- Feed Talia on demand, not letting her sleep more than 5 hours at a time.
- Use the SNS with every feeding. This will guarantee that Talia gets the extra calories that she needs while encouraging her to nurse at the breast by giving her instant gratification there.
- After next week, supplement with bottles as necessary and re-evaluate feasibility of breastfeeding. I won’t continue any extraordinary measures after Jonathan goes back to work.
We feel pretty good about the potential for different kinds of success with this plan. Jonathan will still have to wake up in the middle of the night to help me set up the SNS, but hopefully the entire intervention schedule will be a lot shorter AND more satisfying because Talia won’t be screaming throughout the entire thing.
And then, a surprise
So, after spending 1.5 hours discussing our concerns and hashing out the above plan, the consultant weighed Talia to update her records. Lo and behold, according to her scale, Talia had gained 8 ounces in 8 days…exactly what she was supposed to gain! It turns out that the past 24 hours of agonizing over how to proceed based on our failed interventions was COMPLETELY UNNECESSARY; the interventions had done exactly what they were supposed to. We decided that the pediatrician’s scale had been incorrect last Friday when it told us she’d gained 4 ounces overnight compared to the previous day’s weigh-in at the consultant’s. At the time, we’d attributed that crazy number to a difference between the pediatrician’s scale and the consultant’s scale. However, it now seems that, within the past week, the pediatrician had recalibrated her scale, causing it to return smaller, more accurate weights. Wow. It’s hard to believe that we were about to make some major decisions based on such incorrect information.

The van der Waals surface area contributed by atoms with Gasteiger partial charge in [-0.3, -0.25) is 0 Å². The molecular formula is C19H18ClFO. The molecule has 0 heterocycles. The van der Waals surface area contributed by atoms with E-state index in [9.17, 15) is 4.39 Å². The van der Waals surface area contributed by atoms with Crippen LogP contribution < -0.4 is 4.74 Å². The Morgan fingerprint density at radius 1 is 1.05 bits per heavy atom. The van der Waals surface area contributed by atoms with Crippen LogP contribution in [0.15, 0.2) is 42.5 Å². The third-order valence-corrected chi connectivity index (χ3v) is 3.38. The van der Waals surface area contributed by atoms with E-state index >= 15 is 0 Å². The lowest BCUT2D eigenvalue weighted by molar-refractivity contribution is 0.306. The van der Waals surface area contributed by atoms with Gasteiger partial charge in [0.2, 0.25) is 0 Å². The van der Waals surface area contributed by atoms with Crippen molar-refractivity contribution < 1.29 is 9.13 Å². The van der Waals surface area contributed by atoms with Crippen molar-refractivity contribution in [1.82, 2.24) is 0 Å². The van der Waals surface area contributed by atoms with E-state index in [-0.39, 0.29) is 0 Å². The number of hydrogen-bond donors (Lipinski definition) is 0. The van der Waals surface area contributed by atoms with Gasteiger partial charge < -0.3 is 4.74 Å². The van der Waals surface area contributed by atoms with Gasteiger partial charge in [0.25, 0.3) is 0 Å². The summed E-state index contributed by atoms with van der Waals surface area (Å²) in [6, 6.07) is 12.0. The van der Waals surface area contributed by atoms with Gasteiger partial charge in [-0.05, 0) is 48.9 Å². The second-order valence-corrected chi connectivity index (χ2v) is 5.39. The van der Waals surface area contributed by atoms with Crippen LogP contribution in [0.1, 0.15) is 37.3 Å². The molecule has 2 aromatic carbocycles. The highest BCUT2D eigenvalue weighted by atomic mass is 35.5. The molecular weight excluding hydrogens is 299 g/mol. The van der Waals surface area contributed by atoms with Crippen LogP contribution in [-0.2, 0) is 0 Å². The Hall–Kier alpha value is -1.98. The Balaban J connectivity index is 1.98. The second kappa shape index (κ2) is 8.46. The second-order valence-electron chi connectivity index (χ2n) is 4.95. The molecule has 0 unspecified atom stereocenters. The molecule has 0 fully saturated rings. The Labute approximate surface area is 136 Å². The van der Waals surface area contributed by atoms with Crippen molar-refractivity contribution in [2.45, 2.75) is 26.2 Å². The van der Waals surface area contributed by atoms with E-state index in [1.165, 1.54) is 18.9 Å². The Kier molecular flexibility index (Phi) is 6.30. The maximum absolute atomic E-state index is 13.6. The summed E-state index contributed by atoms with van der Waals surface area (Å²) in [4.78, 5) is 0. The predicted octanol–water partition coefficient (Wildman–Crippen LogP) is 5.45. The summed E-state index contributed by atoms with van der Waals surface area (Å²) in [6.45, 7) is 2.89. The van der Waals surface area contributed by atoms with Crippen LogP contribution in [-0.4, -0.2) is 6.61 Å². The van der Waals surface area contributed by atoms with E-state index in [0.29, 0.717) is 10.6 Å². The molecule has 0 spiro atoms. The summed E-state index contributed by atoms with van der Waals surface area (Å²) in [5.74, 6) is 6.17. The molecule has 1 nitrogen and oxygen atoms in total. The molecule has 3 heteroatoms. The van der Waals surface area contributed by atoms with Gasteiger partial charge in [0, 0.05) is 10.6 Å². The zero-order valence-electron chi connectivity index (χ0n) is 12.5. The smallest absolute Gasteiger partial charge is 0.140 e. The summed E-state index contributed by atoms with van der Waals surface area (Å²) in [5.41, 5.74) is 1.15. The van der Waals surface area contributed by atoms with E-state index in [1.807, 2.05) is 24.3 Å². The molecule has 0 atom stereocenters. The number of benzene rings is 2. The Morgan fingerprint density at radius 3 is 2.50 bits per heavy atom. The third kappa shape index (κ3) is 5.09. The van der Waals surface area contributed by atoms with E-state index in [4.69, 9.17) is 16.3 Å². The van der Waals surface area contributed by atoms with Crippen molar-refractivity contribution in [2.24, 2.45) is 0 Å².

Nonetheless, we’re still proceeding with the SNS plan. It will be a good way to ween Talia off supplements. And I’m struggling a little bit to ungrieve; I’d made some progress looking at the bright side of exclusive pumping, so it’s a little jarring to backtrack :) In conclusion, though, both Jonathan and I feel happier now, and we had a nice evening of playing with a more rested Talia and studying her (instead of the alarm clock) for hunger cues.